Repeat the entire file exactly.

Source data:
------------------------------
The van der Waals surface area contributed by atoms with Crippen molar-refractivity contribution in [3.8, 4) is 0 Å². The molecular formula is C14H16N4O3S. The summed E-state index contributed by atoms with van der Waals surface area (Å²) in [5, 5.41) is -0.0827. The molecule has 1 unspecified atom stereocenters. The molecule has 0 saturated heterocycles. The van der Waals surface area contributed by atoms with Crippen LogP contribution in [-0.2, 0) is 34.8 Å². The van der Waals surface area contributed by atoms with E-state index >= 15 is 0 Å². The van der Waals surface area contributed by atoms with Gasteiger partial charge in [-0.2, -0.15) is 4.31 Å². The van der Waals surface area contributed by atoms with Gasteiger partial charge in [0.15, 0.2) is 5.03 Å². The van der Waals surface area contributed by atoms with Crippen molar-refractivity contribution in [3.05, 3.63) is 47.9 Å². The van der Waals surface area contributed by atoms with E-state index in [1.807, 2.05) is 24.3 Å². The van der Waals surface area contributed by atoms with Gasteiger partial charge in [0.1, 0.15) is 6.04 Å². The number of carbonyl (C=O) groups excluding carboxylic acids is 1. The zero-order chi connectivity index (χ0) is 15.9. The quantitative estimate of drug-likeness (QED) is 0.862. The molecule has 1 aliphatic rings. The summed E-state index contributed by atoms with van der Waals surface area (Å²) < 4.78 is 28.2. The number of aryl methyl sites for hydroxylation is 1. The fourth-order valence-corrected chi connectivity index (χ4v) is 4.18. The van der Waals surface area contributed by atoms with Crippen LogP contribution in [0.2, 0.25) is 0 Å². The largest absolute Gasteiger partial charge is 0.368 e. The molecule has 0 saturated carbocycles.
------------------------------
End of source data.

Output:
The van der Waals surface area contributed by atoms with Crippen molar-refractivity contribution in [3.8, 4) is 0 Å². The molecular formula is C14H16N4O3S. The summed E-state index contributed by atoms with van der Waals surface area (Å²) in [5, 5.41) is -0.0827. The molecule has 1 unspecified atom stereocenters. The molecule has 0 saturated heterocycles. The van der Waals surface area contributed by atoms with Crippen LogP contribution in [-0.2, 0) is 34.8 Å². The van der Waals surface area contributed by atoms with E-state index >= 15 is 0 Å². The van der Waals surface area contributed by atoms with Gasteiger partial charge in [-0.2, -0.15) is 4.31 Å². The van der Waals surface area contributed by atoms with Gasteiger partial charge in [0.15, 0.2) is 5.03 Å². The van der Waals surface area contributed by atoms with Crippen molar-refractivity contribution in [3.05, 3.63) is 47.9 Å². The van der Waals surface area contributed by atoms with E-state index in [1.807, 2.05) is 24.3 Å². The van der Waals surface area contributed by atoms with Gasteiger partial charge in [0.1, 0.15) is 6.04 Å². The number of carbonyl (C=O) groups excluding carboxylic acids is 1. The zero-order chi connectivity index (χ0) is 15.9. The quantitative estimate of drug-likeness (QED) is 0.862. The molecule has 1 aliphatic rings. The summed E-state index contributed by atoms with van der Waals surface area (Å²) < 4.78 is 28.2. The number of aryl methyl sites for hydroxylation is 1. The fourth-order valence-corrected chi connectivity index (χ4v) is 4.18. The van der Waals surface area contributed by atoms with Crippen LogP contribution in [0.2, 0.25) is 0 Å². The largest absolute Gasteiger partial charge is 0.368 e. The molecule has 0 saturated carbocycles.